How much is too much?

How much is too much?

Page Type Page Type: Article
Activities Activities: Mountaineering

I'm talkin' 'bout beta, friends..

I'm a beta hound. You've got some info on a peak I want to climb? Gimme.

Gimme, gimme, GIMME!

Thank you so much! Now I can definitely climb it.


Actually it was pretty easy. Thanks.


Actually, that route is overrated. It's all there. Not one of my more memorable climbs.

Been there, done that?

Have you seen this before? As either the beta hound or the beta provider? I've been both. I got to thinking about what beta means, what is the "sweet spot" of beta, and what makes a memorable trip. Finally the hoary old "why we climb" question. I'll skip all that, let me just tell the story of a very memorable trip.

Through the winter of 2001 I concieved of a project. Bold, by my humble standards: to climb the North Face of the North Peak of Mt. Index once summer rolls around! (yawn, I can hear...but to me this was Big with a capital B).

Now we had the internet back then, and I even found a web page talking about the climb...a poorly scanned photo and a truncated paragraph of text that did little to decrease the mystery. So I drove down to the Mountaineers library with a roll of quarters and xeroxed Fred Beckey's short report of the climb, along with an old article about a winter climb of the peak. Scanning these items myself, I uploaded them to a secret web page I could check in the months to follow.

Oh, how I wondered what it would be like up there. The world has moved on, and the kool kids of today would be embarrassed to thrash around on that brushy face in the summertime. But what made it so exciting was the mystery. What in god's name is up there? I knew I could expect a piton on the second pitch, somewhere above a granite escarpment with a mysterious traverse. Higher, I knew there were variations escaping from "the mid-face Bowl," and that descending the route would take as long as going up.

By the time my buddy Steve and I started up the face on a still-cool August morning, I'd been living with grainy old photos of the face for months, and had memorized Beckey's sparse prose and diagrams.

Of course we promptly got lost.

But eventually we sorted it out. We had to: it's not like anybody else was around. After a brutal day of brush and loose rock, we stood on the magical summit in the early evening, covered in scratches but awed by the totality of the experience. We were immersed.

Steve approaching the topSteve near the summit, after a long, long day.

Drowsing on a ledge for the night, we watched a truck searching for a meth lab in the forests above the Index Town Wall, and remarked on how clearly we could hear a dog barking down in the town. The next day brought outrageous heat and thirst, but also the safety of the ground and the joy of an ice-cold Coke. We were deeply satisfied with our rich and immersive experience, which exercised our imagination far more than our arms and legs. Such a workout is never forgotten.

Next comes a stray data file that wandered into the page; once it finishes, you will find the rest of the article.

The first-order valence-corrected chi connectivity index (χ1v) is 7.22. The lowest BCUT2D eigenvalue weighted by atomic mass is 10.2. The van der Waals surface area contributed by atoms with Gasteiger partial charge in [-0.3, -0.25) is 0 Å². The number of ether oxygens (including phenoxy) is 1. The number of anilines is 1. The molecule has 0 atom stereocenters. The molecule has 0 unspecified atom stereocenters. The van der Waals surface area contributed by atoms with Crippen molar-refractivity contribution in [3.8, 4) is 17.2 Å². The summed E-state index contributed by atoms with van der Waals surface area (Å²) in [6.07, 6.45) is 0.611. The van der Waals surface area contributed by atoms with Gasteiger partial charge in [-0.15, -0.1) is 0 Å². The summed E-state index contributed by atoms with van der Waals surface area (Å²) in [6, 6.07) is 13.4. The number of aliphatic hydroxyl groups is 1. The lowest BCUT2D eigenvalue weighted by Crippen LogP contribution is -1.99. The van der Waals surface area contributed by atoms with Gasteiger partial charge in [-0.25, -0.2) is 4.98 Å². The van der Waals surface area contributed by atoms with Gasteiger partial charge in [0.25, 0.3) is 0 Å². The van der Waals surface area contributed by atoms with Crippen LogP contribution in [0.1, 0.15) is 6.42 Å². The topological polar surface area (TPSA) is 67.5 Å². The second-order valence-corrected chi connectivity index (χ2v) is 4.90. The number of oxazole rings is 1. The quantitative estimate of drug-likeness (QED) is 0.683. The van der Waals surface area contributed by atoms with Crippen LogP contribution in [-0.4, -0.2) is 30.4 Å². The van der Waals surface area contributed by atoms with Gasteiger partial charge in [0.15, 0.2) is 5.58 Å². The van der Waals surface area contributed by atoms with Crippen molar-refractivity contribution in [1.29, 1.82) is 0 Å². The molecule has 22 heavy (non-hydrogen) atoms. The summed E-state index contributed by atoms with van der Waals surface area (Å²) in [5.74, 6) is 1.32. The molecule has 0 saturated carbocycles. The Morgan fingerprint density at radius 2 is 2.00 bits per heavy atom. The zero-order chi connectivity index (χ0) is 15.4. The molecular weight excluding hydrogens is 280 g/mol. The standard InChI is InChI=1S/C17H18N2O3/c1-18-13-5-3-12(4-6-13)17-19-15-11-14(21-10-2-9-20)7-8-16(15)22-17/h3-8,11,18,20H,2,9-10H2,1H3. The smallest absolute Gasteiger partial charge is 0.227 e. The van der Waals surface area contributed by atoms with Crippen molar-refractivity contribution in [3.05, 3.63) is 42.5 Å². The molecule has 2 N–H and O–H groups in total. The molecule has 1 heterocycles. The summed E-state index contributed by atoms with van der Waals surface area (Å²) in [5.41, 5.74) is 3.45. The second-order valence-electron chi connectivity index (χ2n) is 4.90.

* * *

So friends. When you have beta, give it freely. But think of the needs of the soul, as well. Would you want a GPS to guide you to preprogrammed locations in Venice, or would you rather walk those streets in the moonlight...half lost, but deeply found? Remember that the mountains are more than a maze, and we are more than mice.

Michael on topMichael on top. Very happy. Changed forever. Now I think the lack of information was just as important as the small store of information we had.


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pookster1127 - Feb 11, 2013 3:19 pm - Voted 10/10

Like a first ascent

In my short career I have found that a rock line is so much tougher on-sight. Anything one does is easier the second and third successful attempt. The only thing I really want to know in advance is where the rap stations are. Getting down is more important than up.

I always imagine that I have the same chance as the person that put up the FA. You only get that opportunity once. Why spoil it?

It would seem that mountains are the same. On my first mountaineering outing we really struggled on our approach hike because of five feet of snow covering the trails. The Olympic National Park does not blaze their trails, as is typical in the mountains of the east. It was the first time I had been west of the Mississippi River. I thought I was good at a map and compass skills, so I was better off for the near failure. I do not how I would have felt if we could not summit because we were not skilled enough to keep our trail itenerary. Probably p%ss#d.

On summit day, I was a little disappointed to follow a dozen earlier season tracks to my first alpine ascent. In retrospect, I may have run out of daylight without the beta, since the terrain is complex and the bergschrunds around Mount Olympus are daunting. So I may have missed the summit, that day and the next planned "spare" day. But, alas I will never know.

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